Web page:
A new nationwide report shows that loneliness is pervasive in Australia, particularly among young adults. Source: The Catholic Leader.
Six million Australians – almost one in three adults across the country – say they are lonely, while one in six report severe loneliness. It affects everyone from those living on their own to those in a house full of people.
The inaugural State of the Nation report into Social Connections was handed down in Canberra yesterday, coinciding with the start of the inaugural national Loneliness Awareness Week.
The report is based on responses from more than 4000 Australians and it shows Queenslanders, Tasmanians and those living in the ACT reporting the highest levels of loneliness.
It found almost one in four 18–24-year-olds say they often or always feel lonely, while for those 45-54, loneliness is felt by almost one in five.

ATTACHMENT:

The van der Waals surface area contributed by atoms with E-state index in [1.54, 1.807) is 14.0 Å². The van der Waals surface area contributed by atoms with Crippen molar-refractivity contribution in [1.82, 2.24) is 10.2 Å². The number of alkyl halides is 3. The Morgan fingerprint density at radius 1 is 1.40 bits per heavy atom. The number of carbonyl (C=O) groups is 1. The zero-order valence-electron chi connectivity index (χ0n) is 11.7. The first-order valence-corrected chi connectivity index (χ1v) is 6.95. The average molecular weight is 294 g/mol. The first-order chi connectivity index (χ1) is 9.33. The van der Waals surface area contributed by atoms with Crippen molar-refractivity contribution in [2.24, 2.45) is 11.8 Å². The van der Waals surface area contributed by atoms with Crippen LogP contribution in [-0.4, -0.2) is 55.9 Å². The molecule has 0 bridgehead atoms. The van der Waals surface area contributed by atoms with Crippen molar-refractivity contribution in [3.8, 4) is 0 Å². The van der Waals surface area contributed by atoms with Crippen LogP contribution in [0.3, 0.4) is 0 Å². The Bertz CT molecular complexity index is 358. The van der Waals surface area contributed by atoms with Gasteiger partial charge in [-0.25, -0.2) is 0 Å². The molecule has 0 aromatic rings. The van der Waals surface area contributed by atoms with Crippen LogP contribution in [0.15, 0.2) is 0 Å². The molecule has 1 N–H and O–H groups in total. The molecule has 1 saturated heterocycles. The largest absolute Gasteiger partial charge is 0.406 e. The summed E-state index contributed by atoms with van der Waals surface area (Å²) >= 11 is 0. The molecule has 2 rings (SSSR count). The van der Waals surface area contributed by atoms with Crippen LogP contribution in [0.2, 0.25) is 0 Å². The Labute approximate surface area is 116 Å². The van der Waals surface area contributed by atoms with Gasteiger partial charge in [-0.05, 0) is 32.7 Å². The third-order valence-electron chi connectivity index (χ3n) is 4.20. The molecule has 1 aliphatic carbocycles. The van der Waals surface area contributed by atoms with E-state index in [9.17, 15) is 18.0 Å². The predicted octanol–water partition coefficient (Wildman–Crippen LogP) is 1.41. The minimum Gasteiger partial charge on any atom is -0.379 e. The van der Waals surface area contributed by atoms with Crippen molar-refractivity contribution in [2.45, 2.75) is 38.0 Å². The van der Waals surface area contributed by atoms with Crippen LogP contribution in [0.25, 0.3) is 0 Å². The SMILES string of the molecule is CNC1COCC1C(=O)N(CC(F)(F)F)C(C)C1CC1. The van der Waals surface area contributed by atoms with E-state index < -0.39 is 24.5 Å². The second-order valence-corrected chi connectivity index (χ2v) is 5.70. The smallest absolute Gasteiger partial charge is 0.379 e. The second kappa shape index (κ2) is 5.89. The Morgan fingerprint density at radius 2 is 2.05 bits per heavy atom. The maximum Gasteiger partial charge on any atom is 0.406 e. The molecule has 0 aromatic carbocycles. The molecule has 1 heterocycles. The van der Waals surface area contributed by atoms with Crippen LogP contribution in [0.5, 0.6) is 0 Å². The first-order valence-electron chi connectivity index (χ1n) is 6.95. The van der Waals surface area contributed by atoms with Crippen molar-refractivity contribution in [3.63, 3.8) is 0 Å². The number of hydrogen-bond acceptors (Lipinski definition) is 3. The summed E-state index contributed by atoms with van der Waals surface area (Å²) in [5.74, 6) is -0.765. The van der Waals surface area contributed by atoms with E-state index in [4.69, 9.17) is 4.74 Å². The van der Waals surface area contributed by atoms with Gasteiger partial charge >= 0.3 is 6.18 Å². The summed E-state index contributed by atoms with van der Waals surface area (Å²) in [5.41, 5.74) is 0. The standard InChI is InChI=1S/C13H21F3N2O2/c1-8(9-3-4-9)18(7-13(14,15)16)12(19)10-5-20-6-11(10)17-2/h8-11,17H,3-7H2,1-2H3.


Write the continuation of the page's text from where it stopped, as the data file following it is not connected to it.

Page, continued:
“Loneliness is a subjective feeling where your relationships don’t meet your current social needs,” the report author and scientific chair of advocacy group Ending Loneliness Together, Michelle Lim, said.
“So you might be around people, you might have lots of interaction, but you still feel perhaps that you’re not.
“You’re not understood and perhaps you’re feeling that you have no one to turn to or to talk to – so it’s a really distressing feeling.
Dr Lim said loneliness was a growing issue for public health. It is associated with lower workplace productivity, poor physical and mental health and chronic disease.
Even though about a quarter of all households in Australia are now single-person households, the report found significant proportions of people living with others also identify as lonely.
Almost one in four people who live with their partners said they were lonely, as did one in three living with their immediate family.
Loneliness is rife, impacting one in three Australians (By Mark Bowling, The Catholic Leader)